Friday, July 10, 2009

Well Blog Fail: One PB&J Doesn't Fit All

The New York Times Well Blog recently hosted a conversation with a fitness guru about eating before a run.

Anyone who read this, and who has read my “Ten Tips for First-Time Marathoners” should have immediately thought, “uh-oh.”

Leslie Bonci, the sports nutritionist consulted by the Times, gives some good advice. As my Tip #9 says, you should think of food “as part of your equipment,” or to put it another way, as fuel that powers your body. But as to her detailed advice on exactly what, and when, to eat…

Re-read Tip #1 (this time in caps): BEWARE OF ONE SIZE FITS ALL ADVICE.

Bonci instructs Times readers to eat “a peanut butter and jelly wrap cut into little pieces” an hour before exercise. That might work well for Bonci, but I recently ran the Fairfield Half Marathon three hours after eating a peanut butter sandwich. Suffice to say that I was repeatedly reminded of what I ate for breakfast as I plowed through the hills of Fairfield. And visited a porta-potty for the first time ever during a race. Three times. And struggled to breathe up the steep hills because of gooey peanut butter lining... you get the point.

The comments section of the Bonci post particularly concerns me – and proves my point. Commenter Sharon writes, “Wow, I do everything wrong!” and then describes a routine that doesn’t fit Bonci’s advice. But it may well work for Sharon, and now she’s going to change her routine to what works for Bonci. Amazingly, Well Blog editor Tara Parker-Pope replies, “You’re not alone… I’m doing everything wrong too!” So, the writer of Well Blog and the bulk of its readers, have suddenly discovered they’re “doing everything wrong” after years of successful exercise, because they don’t do everything exactly like Bonci does? Well Blog Fail.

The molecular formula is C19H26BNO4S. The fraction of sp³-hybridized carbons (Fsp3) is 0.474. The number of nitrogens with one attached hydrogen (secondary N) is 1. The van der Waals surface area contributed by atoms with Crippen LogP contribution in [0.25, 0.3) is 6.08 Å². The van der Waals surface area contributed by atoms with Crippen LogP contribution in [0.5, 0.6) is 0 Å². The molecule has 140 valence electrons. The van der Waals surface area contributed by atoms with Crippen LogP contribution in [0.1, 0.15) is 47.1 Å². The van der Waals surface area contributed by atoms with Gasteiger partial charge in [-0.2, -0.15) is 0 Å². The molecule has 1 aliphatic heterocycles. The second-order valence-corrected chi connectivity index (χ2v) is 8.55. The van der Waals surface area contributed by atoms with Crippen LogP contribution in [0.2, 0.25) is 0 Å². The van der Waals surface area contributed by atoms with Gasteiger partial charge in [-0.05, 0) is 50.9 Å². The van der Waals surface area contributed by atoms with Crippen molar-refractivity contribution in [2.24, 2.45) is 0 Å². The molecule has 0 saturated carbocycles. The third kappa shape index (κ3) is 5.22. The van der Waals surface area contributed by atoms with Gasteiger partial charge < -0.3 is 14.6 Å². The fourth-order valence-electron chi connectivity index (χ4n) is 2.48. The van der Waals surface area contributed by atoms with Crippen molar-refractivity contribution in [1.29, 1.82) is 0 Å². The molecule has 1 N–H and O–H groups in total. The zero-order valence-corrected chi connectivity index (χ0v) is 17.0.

Everyone is different. You need to trust your own body and experience, not the word of experts. A few years ago, a fitness guru sent me and 600 other first-time marathoners an email saying that stretching is all but unnecessary for long distance runners. This may be true for him, but if I don’t stretch for two days, I can’t even walk without intense pain, and I stretch for hours in the 24 hours leading up to a race.

To take another example, once I was advising two small-framed women on their first marathon, I asked an experienced small-framed woman marathoner to give them advice on hydration. Why? Because I perspire heavily and weigh 200 lbs., and so I consume 1.5 gallons of fluid during a marathon, as repeated experience has told me this is the right amount for me. If these women followed my routine, they might drown, and I can't begin to guess what amount of fluid was proper for them.

I have some recommendations on eating for a race – I eat continuously the night before, and snack lightly on granola bars and orange slices as I run – but you need to test out different strategies when you train. You’re the only expert on your own body.

 If your body chokes up when you chew granola, or orange slices, or peanut butter, ditch them and try something else, and when you find what works, stick with it, no matter what I, Ms. Bonci, or the Well Blog may say.

No comments: